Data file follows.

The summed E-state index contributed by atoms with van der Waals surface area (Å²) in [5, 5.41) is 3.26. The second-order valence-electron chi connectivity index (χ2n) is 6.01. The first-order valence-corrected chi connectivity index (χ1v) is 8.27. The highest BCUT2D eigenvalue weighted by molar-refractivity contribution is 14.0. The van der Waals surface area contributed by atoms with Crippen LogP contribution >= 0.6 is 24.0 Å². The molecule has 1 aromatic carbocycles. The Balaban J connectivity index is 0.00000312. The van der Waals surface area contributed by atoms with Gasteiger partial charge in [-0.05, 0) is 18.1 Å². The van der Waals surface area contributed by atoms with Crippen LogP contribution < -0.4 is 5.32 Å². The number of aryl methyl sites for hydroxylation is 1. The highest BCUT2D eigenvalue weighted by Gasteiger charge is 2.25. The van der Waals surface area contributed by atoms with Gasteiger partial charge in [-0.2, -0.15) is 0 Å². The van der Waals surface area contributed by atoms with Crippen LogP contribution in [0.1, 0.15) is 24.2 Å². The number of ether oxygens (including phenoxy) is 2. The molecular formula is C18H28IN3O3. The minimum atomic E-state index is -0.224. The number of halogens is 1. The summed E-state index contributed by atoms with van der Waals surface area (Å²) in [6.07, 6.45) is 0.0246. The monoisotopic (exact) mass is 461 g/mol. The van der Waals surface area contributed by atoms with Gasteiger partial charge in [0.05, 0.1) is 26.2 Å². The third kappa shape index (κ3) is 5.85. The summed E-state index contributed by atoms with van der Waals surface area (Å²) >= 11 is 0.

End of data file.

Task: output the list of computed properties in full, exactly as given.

The summed E-state index contributed by atoms with van der Waals surface area (Å²) in [5, 5.41) is 3.26. The second-order valence-electron chi connectivity index (χ2n) is 6.01. The first-order valence-corrected chi connectivity index (χ1v) is 8.27. The highest BCUT2D eigenvalue weighted by molar-refractivity contribution is 14.0. The van der Waals surface area contributed by atoms with Crippen LogP contribution >= 0.6 is 24.0 Å². The molecule has 1 aromatic carbocycles. The Balaban J connectivity index is 0.00000312. The van der Waals surface area contributed by atoms with Gasteiger partial charge in [-0.05, 0) is 18.1 Å². The van der Waals surface area contributed by atoms with Crippen LogP contribution < -0.4 is 5.32 Å². The number of aryl methyl sites for hydroxylation is 1. The highest BCUT2D eigenvalue weighted by Gasteiger charge is 2.25. The van der Waals surface area contributed by atoms with Gasteiger partial charge in [-0.2, -0.15) is 0 Å². The van der Waals surface area contributed by atoms with Crippen LogP contribution in [0.1, 0.15) is 24.2 Å². The number of ether oxygens (including phenoxy) is 2. The molecular formula is C18H28IN3O3. The minimum atomic E-state index is -0.224. The number of halogens is 1. The summed E-state index contributed by atoms with van der Waals surface area (Å²) in [6.07, 6.45) is 0.0246. The monoisotopic (exact) mass is 461 g/mol. The van der Waals surface area contributed by atoms with Gasteiger partial charge in [0.05, 0.1) is 26.2 Å². The third kappa shape index (κ3) is 5.85. The summed E-state index contributed by atoms with van der Waals surface area (Å²) >= 11 is 0.